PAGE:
Monday, Jan. 13, 1919
The State University of New York will soon appoint three men to assist wounded Troy war veterans in learning new skills to better readjust to civilian life, The Record reports. Troy school superintendent Arvie Eldred reportedly has recommended three men for the positions. Their names are being withheld pending their acceptance of the offer to serve as “dollar-a-year” men, with expenses. The federal government has appropriated $2,000,000 for the retraining of crippled veterans. “Any man, who through service for the government has been disabled so that he cannot make his living in the way he did before entering the service is entitled to this sort of training through action of Congress,” our reporter explains. The three advisers will specialize in specific sectors of employment: industrial, commercial and agricultural. “For those who have lost a leg it is thought something along the commercial line would be the most practical to train for,” our writer notes, “Although the industrial field might offer something to those who have lost an arm, a [commercial] profession would be the more appropriate, particularly if the soldier has a high school training. “So far as possible the initiative will not be left for the soldiers to take. When the members of the advisory board hear that a certain hero has returned home, they will visit his home, tell him the country is anxious to help him and explain what the training can do for him.”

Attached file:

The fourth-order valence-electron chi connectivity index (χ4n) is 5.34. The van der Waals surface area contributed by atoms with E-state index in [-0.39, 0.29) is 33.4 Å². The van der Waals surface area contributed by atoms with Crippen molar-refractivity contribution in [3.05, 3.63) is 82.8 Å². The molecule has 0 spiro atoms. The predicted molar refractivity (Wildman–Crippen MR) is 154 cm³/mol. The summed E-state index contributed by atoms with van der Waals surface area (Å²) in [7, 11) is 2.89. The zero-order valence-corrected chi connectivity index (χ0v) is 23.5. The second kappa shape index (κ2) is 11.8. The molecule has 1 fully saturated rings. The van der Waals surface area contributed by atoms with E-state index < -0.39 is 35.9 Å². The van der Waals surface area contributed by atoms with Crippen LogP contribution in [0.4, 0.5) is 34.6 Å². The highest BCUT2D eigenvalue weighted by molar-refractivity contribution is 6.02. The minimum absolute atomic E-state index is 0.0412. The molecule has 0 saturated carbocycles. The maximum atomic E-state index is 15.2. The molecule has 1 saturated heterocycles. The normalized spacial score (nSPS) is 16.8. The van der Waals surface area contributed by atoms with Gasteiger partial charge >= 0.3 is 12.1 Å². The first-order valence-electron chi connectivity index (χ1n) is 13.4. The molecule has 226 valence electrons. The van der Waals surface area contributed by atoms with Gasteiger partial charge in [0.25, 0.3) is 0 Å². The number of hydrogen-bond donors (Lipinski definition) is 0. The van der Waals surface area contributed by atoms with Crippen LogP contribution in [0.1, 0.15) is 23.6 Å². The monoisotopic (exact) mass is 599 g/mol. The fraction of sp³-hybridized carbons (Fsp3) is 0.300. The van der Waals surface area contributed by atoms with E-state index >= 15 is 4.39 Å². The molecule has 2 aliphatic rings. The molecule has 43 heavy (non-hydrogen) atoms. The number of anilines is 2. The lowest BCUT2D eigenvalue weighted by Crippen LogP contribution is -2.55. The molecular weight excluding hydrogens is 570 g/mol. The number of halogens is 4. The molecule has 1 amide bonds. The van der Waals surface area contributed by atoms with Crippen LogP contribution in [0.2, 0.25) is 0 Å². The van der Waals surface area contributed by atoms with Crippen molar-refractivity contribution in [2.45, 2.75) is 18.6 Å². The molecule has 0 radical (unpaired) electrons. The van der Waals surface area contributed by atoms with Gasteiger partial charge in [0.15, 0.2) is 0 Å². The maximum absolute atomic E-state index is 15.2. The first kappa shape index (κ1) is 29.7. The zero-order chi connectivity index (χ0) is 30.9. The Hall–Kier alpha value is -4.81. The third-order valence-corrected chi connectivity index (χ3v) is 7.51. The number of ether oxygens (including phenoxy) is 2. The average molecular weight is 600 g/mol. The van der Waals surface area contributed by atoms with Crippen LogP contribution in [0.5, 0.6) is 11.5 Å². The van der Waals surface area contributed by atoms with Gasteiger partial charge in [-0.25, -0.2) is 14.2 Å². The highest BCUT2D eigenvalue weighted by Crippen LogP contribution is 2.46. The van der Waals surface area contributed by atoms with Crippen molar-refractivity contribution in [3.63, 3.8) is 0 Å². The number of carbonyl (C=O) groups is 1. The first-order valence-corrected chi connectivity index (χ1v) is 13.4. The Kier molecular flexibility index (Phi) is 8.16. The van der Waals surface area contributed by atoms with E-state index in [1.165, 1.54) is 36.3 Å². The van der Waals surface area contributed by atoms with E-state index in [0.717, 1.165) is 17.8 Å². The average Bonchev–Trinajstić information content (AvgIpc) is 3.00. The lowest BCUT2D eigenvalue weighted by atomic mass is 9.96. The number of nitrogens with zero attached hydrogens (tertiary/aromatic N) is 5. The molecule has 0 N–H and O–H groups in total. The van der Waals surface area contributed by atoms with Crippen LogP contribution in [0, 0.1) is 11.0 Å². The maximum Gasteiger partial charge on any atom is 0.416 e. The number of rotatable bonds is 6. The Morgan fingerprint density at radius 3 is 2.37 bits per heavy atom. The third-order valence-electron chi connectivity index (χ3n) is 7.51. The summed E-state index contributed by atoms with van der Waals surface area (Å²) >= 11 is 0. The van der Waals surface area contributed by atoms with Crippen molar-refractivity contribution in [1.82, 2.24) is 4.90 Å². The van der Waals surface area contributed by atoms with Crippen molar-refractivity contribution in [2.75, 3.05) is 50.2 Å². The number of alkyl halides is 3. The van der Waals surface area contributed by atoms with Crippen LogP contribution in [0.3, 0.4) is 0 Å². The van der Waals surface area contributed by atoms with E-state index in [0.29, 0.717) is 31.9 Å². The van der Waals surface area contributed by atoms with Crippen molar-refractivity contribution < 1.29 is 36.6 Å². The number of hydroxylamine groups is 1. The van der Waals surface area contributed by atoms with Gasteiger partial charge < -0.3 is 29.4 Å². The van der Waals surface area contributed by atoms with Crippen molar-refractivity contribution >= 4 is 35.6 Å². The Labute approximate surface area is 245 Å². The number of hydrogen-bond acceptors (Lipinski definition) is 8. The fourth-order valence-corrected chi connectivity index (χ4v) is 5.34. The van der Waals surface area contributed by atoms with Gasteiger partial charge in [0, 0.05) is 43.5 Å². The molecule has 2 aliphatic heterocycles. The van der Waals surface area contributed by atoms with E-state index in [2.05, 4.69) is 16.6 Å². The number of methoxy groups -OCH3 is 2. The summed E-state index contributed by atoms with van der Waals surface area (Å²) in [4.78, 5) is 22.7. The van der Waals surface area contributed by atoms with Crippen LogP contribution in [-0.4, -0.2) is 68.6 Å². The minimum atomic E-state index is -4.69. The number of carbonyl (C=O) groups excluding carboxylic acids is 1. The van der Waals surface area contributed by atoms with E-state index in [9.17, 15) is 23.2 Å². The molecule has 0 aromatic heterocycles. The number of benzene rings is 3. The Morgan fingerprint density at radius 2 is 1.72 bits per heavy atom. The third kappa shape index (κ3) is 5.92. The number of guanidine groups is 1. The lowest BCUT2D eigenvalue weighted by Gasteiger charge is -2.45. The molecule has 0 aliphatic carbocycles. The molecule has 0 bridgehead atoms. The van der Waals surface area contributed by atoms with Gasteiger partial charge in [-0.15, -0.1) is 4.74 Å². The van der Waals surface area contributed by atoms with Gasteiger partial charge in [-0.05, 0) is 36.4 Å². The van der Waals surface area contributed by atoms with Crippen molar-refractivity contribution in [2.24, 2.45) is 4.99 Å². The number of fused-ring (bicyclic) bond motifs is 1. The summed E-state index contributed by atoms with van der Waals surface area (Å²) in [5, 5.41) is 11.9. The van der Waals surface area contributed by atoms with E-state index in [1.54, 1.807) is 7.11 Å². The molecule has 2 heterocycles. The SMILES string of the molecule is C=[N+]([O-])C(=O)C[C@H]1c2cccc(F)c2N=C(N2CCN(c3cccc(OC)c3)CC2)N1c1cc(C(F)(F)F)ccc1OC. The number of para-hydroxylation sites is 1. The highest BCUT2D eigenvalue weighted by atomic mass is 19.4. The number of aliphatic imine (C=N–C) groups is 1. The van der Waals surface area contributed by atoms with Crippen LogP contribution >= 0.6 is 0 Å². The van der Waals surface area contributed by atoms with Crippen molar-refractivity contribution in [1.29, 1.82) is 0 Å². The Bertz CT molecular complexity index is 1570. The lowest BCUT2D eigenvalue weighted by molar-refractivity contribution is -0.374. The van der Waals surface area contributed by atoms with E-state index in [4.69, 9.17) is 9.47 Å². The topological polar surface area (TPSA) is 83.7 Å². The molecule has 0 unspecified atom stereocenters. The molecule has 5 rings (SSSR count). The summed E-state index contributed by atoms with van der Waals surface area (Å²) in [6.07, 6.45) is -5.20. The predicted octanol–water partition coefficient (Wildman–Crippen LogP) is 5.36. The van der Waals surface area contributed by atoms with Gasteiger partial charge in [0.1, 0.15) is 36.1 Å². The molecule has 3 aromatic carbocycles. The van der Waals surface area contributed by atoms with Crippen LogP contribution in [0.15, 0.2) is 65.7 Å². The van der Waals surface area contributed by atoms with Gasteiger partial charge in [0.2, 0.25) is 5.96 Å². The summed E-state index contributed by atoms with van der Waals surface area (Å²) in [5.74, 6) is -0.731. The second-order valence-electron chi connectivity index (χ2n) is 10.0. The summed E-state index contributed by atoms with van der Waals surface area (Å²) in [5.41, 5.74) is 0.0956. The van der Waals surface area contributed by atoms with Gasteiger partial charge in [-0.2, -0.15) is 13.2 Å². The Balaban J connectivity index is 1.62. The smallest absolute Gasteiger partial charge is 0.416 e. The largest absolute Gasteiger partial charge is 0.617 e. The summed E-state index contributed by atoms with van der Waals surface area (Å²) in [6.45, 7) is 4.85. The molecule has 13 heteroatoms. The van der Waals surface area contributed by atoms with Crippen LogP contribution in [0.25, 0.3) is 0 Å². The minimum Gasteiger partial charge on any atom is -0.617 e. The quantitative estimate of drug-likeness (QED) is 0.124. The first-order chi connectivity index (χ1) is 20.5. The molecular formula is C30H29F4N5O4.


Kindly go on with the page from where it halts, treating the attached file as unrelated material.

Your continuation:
All expenses will be paid for veterans who take part in the program. Married veterans will receive an addition $65 a month for household expenses. Adjusted for inflation, that’s equivalent to approximately $993 a month in 2019.
Albany Orphans Find Home Here
The Troy Orphan Asylum stands ready to welcome between 40 and 70 children who are likely to be thrown out of the Albany Orphan Asylum this winter, superintendent Herbert J. Hunn tells The Record. The Albany orphanage has demanded increased funding from the Albany County board of supervisors. The supervisors have rejected the call for $5 per orphan per week, offering $4 instead. If an agreement isn’t reached, children whose parents or guardians fail to provide $5 per week will be evicted. The Troy orphanage has approximately double the population of its Albany counterpart, but has room for about 100 additional children, or a total of 301, Hunn says. Occupancy is down in recent years thanks to stricter child-support laws and the establishment of widows’ pensions. The asylum charges $4 a week for “inmates” under age two, and $3 for the rest. Children outside Rensselaer County are accepted for $4.50 a week.